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Title: Hierarchial hydrogen storage in clathrates of ammonia borane : theoretical study
Author: Abramov, Alexander Viktorovich
ISNI:       0000 0004 2694 4739
Awarding Body: Heriot-Watt University
Current Institution: Heriot-Watt University
Date of Award: 2010
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A brief overview of the dissertation given in this abstract is divided into five points showing its topicality, objective, goals, scientific novelty, and practical significance. The topicality is reflected in a need for the replacement of the fossil fuels driven economy with economy oriented towards renewable sources of energy, in which hydrogen is used as an energy carrier. This need is dictated by three reasons: (i) ecological problems mostly induced by the carbon dioxide emission; (ii) limitedness of the reserves of hydrocarbons; (iii) political issues related to the localization of hydrocarbons in few places around the globe. In any implementation of hydrogen economy, which is a possible cure for the mentioned issues, the production and storage of hydrogen are the most challenging tasks to solve. The dissertation is focused on the problem of hydrogen storage. For today, none of the known materials meets all the requirements imposed on practical on-board hydrogen storage media. The main idea proposed and explored in this dissertation is the "hierarchical storage of hydrogen". We envisage materials that would offer various means of reversible hydrogen binding. Each level of hydrogen storage would have different characteristics that become advantageous in different circumstances. A material with hierarchical hydrogen storage could be superior in comparison with conventional materials, in which hydrogen is bound at one level only. In particular, we explore materials in which a fraction of hydrogen is physically bound and the remaining part is chemically bound. The physical binding provides hydrogen that is kinetically easily accessible, whereas the chemical binding assures a high overall hydrogen density. We suggest that hydrogen clathrates of a high hydrogen content material, like ammonia borane, could serve as models of hierarchical hydrogen storage. An objective of the dissertation is thus to validate the possibility of storage of molecular hydrogen in clathrates of ammonia borane using methods of theoretical chemistry and materials science. The goals of the dissertation can be formulated as follows: (i) to identify possible structures of clathrates of ammonia borane; (ii) to estimate hydrogen capacity of the clathrates; (iii) to estimate pressure-temperature regimes required for the stabilization of these clathrates. The scientific novelty of the dissertation includes: (i) formulation of the "hierarchical hydrogen storage" concept; (ii) formulation of construction principles for clathrates of ammonia borane and identification of their possible structures; (iii) estimation of hydrogen capacity of the clathrates; (iv) development of a model of clathrates phase equilibria, which is based on the energy of intermolecular host-guest interactions and the entropy of guest molecules enclosed in clathrate cages; (v) an estimation of the pressure-temperature stability zone for these clathrates. The practical significance of the dissertation is in justification of further experimental works on clathrates of ammonia borane, for which the required stabilization pressure and temperature conditions are determined. The work proposed and thoroughly explored hierarchical method of hydrogen storage and resulted in identification of stable cages and periodic structures of possible clathrates of ammonia borane. The most stable extended system of these clathrates was found to be more stable than molecular crystal of ammonia borane at low temperatures. Hydrogen capacity of this hypothetical clathrate structure was estimated to be 21 wt%. To predict the pressure-temperature stability zone of the material a model of clathrate phase equilibria has been formulated and tested on known hydrates. The model showed that clathrates of ammonia borane could be stabilized at ambient pressure when temperature is lowered to 77 K.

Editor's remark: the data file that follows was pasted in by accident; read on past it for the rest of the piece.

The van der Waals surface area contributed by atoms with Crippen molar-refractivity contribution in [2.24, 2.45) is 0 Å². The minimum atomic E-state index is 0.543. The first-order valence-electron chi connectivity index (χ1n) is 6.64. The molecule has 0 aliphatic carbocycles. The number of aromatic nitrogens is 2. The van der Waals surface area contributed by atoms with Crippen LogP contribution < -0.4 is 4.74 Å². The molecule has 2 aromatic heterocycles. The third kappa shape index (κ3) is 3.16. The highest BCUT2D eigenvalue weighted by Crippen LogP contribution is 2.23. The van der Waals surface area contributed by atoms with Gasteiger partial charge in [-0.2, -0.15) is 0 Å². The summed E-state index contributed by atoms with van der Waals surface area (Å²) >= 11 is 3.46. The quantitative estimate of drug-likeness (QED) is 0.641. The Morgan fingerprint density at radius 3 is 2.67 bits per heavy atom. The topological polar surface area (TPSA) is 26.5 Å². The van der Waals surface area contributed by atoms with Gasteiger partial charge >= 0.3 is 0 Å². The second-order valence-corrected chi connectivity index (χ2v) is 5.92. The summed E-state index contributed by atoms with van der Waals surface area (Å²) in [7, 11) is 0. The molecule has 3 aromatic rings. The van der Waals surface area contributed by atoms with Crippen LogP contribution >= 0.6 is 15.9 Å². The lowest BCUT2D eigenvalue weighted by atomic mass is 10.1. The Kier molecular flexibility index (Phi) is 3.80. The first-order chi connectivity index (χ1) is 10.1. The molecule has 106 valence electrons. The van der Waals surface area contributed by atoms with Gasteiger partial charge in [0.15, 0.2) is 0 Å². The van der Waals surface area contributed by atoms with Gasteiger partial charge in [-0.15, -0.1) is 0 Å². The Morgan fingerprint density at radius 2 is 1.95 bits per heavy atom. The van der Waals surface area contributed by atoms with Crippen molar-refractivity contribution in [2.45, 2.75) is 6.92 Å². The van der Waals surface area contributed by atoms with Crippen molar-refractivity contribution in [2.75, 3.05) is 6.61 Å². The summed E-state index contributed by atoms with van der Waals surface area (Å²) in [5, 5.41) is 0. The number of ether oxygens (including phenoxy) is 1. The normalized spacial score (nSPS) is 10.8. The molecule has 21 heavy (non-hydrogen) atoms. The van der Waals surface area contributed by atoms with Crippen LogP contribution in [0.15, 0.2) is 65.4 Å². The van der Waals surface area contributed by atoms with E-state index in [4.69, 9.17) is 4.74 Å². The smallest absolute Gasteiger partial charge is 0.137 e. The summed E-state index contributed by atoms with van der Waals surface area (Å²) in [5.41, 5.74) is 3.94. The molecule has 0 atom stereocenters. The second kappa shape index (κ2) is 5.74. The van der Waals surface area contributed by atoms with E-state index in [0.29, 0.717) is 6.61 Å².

Supervisor: Gutowski, Maciej Sponsor: Not available
Qualification Name: Thesis (Ph.D.) Qualification Level: Doctoral
EThOS ID:  DOI: Not available